The Alaska Legislature's ethics panel decided Thursday to start letting legislators campaign during trips on the state's dime, including raising money for their races.
The Select Committee on Legislative Ethics adopted a new policy declaring it's OK to campaign on a state-paid trip so long as the primary purpose of the trip is state business. The committee previously took the position that combining state-paid travel with political campaigning wasn't allowed, a stance deeply disliked by legislators who argued it was particularly unfair to rural lawmakers.
The ethics committee, which rules on what legislators can and can't do, is a mix of public members and legislators. Three of the four public members who attended Thursday's meeting voted against the new policy. But all four legislators voted in favor.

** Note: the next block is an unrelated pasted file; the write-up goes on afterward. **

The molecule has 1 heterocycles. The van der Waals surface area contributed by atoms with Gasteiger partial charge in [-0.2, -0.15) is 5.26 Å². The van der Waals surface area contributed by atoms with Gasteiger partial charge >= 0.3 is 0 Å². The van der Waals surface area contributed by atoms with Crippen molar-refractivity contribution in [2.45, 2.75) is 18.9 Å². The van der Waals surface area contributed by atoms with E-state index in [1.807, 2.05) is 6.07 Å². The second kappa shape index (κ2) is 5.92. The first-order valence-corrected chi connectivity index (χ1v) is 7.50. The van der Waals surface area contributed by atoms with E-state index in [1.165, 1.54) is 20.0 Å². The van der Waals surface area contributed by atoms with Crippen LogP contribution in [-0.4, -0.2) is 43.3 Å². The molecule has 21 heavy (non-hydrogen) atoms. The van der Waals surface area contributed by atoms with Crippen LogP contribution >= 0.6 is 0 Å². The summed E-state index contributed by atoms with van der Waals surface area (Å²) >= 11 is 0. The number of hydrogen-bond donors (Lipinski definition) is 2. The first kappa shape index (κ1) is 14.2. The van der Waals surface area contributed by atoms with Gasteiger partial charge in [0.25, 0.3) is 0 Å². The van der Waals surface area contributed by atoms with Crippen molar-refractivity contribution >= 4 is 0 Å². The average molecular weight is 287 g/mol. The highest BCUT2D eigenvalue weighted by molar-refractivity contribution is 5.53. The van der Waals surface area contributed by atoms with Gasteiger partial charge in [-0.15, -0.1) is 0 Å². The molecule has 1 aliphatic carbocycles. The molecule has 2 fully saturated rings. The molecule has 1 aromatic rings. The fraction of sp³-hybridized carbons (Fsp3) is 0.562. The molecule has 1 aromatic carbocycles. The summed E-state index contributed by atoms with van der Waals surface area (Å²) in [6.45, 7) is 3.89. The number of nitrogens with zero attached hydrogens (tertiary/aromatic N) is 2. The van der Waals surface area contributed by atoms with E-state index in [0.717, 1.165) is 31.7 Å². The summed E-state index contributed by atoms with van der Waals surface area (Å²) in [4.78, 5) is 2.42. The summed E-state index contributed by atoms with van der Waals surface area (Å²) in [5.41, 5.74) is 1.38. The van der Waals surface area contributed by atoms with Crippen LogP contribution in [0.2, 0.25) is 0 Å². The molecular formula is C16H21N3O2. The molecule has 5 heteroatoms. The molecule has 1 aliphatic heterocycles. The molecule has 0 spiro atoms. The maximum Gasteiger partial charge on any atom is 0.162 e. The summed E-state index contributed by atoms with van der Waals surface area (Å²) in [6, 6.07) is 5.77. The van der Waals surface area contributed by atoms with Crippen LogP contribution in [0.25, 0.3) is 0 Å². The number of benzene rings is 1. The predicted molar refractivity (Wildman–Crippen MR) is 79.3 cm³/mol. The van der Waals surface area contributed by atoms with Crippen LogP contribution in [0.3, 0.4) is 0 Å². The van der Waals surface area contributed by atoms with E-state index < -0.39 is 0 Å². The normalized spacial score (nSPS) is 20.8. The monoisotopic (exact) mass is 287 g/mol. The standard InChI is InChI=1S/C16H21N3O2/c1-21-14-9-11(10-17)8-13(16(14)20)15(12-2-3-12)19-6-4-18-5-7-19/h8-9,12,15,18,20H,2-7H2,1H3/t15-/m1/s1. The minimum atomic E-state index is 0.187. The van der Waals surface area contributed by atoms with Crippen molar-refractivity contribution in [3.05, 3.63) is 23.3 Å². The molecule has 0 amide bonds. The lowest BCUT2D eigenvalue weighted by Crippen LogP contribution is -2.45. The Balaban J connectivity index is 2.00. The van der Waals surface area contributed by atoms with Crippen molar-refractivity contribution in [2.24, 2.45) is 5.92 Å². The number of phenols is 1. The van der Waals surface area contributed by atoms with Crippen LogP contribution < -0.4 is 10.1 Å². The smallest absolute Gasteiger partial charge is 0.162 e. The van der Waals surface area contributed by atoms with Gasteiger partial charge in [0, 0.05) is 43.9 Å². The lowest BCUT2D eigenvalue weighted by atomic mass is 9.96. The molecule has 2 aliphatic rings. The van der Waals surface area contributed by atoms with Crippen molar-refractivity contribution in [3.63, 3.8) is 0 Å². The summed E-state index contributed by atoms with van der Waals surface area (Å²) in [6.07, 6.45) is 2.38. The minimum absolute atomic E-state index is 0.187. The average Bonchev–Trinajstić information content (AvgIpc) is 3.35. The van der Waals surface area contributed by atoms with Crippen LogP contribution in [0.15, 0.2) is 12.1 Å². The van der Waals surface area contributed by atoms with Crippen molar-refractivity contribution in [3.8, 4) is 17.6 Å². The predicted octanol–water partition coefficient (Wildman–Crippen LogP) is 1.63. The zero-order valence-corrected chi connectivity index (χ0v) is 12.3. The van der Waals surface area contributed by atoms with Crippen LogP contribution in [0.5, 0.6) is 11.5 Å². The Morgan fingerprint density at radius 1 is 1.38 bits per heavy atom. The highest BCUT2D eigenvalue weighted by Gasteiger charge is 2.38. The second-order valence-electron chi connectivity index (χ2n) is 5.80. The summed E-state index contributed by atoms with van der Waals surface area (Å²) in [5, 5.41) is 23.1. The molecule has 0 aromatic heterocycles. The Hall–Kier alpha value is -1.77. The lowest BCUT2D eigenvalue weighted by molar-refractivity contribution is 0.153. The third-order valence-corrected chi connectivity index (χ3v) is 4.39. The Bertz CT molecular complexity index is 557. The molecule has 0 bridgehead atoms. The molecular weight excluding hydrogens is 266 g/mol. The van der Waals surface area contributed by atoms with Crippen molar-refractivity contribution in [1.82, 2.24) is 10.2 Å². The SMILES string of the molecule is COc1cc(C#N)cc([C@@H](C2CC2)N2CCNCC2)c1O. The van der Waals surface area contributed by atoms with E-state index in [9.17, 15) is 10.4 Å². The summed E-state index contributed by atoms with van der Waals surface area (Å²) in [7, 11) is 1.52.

Gary Turner, one of the public members who voted against the new policy, said it would be unfair to challengers trying to unseat incumbents.
"This gives such an advantage to the incumbent when it is an election season, when you can go ahead and fly for a legislative purpose and combine that with fundraising or with campaigning. The (challenger) would have to pay for such a trip out of his or her pocket," Turner said.
But Anchorage Democratic Rep. Les Gara responded there are times when incumbents are stuck in special session while their challengers can campaign. Gara said banning any mixing of state travel and campaigning meant he was free to go to a Democratic Party fundraiser after a legislative meeting in Anchorage but a lawmaker in town from Nome could not. That's not fair to them, Gara said.
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